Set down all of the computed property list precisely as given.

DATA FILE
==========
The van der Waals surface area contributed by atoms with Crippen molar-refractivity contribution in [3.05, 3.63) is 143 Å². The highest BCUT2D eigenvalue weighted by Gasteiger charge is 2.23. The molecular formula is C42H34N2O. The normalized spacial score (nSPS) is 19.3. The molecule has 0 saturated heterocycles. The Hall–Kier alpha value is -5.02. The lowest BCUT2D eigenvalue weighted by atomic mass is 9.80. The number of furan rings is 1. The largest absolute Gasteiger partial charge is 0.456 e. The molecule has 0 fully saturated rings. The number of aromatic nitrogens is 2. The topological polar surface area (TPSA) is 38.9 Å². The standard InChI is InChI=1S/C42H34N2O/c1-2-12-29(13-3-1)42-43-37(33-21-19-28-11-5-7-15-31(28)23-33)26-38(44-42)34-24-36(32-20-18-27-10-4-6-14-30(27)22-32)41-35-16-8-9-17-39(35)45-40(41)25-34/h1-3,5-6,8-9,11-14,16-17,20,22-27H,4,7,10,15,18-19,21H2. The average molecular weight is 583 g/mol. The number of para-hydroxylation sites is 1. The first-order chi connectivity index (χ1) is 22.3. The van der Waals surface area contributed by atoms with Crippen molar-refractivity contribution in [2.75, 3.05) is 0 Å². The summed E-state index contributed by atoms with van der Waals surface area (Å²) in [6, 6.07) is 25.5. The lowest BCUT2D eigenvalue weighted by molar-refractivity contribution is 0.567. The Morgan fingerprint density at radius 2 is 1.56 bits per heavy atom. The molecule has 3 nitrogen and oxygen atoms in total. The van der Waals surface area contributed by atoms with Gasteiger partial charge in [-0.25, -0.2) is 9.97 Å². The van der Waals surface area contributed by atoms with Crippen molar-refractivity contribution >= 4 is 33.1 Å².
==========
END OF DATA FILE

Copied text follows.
The van der Waals surface area contributed by atoms with Crippen molar-refractivity contribution in [3.05, 3.63) is 143 Å². The highest BCUT2D eigenvalue weighted by Gasteiger charge is 2.23. The molecular formula is C42H34N2O. The normalized spacial score (nSPS) is 19.3. The molecule has 0 saturated heterocycles. The Hall–Kier alpha value is -5.02. The lowest BCUT2D eigenvalue weighted by atomic mass is 9.80. The number of furan rings is 1. The largest absolute Gasteiger partial charge is 0.456 e. The molecule has 0 fully saturated rings. The number of aromatic nitrogens is 2. The topological polar surface area (TPSA) is 38.9 Å². The standard InChI is InChI=1S/C42H34N2O/c1-2-12-29(13-3-1)42-43-37(33-21-19-28-11-5-7-15-31(28)23-33)26-38(44-42)34-24-36(32-20-18-27-10-4-6-14-30(27)22-32)41-35-16-8-9-17-39(35)45-40(41)25-34/h1-3,5-6,8-9,11-14,16-17,20,22-27H,4,7,10,15,18-19,21H2. The average molecular weight is 583 g/mol. The number of para-hydroxylation sites is 1. The first-order chi connectivity index (χ1) is 22.3. The van der Waals surface area contributed by atoms with Crippen molar-refractivity contribution in [2.75, 3.05) is 0 Å². The summed E-state index contributed by atoms with van der Waals surface area (Å²) in [6, 6.07) is 25.5. The lowest BCUT2D eigenvalue weighted by molar-refractivity contribution is 0.567. The Morgan fingerprint density at radius 2 is 1.56 bits per heavy atom. The molecule has 3 nitrogen and oxygen atoms in total. The van der Waals surface area contributed by atoms with Gasteiger partial charge in [-0.25, -0.2) is 9.97 Å². The van der Waals surface area contributed by atoms with Crippen molar-refractivity contribution >= 4 is 33.1 Å².